Japan's trade deficit narrowed sharply last month as exports of automobiles and electronic parts picked up while a sky-high energy import bill continues to fall, finance ministry data showed Thursday.
The country's trade deficit came in at 69.0 billion yen ($556 million), plunging 91.7 percent from a 834.0 billion yen deficit a year ago, and offering some good news for an economy struggling to gain traction.
In June, the value of imports jumped 9.5 percent while imports were down 2.9 percent.
Over the six months through June the deficit shrank 77.4 percent as weak commodity prices helped bring down Japan's energy bill, which soared after it had to replace nuclear power in the aftermath of the Fukushima nuclear crisis.
Oil prices fell Wednesday after US government data showed higher crude stockpiles -- cheaper energy is generally good news for resource-poor Japan
"Exports will gradually regain strength toward the second half of this year,” said Akiyoshi Takumori, an economist at Sumitomo Mitsui Asset Management.
"External demand will support the economy."
Japan's exports to the key North American market were up 16.9 percent over the first half of the year, 5.1 percent to European Union countries while exports to China rose a less robust 2.2 percent since January, the data showed.
But export volumes barely budged and there are fears about a slowdown in China, a major trading partner with Japan.
“China will continue to pose a risk to Japan’s economy," said Atsushi Takeda, an economist at Itochu Corp.
Japan's central bank this month cut its annual growth and inflation forecasts for the world's third-largest economy, with analysts warning weaknesses remained and the downgrade hinted at a disappointing second quarter.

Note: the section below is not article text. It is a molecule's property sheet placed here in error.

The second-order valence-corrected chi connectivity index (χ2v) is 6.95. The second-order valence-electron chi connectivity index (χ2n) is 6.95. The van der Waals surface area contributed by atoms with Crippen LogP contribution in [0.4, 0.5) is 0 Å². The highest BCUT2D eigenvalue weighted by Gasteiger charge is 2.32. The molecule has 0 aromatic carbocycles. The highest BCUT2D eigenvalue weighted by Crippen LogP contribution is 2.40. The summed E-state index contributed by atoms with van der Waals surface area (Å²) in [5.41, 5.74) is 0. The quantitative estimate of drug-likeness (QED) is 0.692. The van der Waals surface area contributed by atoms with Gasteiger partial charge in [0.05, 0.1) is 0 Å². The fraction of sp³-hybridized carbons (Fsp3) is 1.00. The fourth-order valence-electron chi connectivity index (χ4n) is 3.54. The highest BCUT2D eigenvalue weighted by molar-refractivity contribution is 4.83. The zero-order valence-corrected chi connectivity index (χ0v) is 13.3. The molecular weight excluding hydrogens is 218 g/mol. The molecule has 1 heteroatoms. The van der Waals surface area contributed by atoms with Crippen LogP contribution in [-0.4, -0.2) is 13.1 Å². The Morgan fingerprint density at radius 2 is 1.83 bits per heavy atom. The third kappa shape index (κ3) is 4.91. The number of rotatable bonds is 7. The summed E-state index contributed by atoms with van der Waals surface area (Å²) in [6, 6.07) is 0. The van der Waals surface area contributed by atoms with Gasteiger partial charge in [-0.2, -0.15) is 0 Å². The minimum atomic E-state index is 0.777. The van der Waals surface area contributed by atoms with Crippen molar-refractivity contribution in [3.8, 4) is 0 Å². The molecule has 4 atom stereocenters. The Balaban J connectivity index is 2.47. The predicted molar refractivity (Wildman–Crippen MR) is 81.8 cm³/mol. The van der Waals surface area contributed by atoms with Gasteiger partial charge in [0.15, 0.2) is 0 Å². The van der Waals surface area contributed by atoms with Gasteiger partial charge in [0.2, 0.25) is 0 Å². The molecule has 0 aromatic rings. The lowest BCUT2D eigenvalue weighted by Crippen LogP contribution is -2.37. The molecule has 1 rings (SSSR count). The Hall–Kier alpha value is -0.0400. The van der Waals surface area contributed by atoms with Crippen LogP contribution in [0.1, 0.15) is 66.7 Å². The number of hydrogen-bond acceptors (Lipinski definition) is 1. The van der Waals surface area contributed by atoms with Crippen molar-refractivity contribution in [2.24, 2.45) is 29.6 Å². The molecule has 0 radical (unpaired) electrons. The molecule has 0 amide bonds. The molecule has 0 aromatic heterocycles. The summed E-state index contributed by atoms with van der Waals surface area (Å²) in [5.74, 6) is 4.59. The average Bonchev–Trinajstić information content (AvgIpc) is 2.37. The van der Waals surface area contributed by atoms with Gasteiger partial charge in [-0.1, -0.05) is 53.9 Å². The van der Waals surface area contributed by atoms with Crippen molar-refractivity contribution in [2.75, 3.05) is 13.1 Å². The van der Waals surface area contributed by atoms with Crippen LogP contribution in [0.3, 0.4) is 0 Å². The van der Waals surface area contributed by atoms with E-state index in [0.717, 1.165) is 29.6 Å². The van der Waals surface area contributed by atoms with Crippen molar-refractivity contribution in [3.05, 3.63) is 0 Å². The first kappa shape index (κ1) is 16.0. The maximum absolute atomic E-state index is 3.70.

The economy expanded 1.0 percent in January-March after limping out of recession in the last three months of 2014, and business confidence remains strong.
But consumer spending has struggled after a sales tax rise last year and economists widely expect the Bank of Japan to ramp up its monetary easing programme, likely later this year, to bring Japan closer to its inflation target.
The target is a cornerstone of Prime Minister Shinzo Abe's drive to conquer years of stagnant or falling prices and revive the economy.
Marcel Thieliant from Capital Economics warned that the beneficial impact of falling gas and oil prices on Japan's trade balance was running out of steam as the yen continues to weaken against the dollar.
"The decline in gas prices, which follow crude oil prices with a lag of around six months, has now run its course," Thieliant said in a commentary.
"We expect the yen to weaken further against the dollar in coming months... The trade deficit should creep higher in the second half of 2015."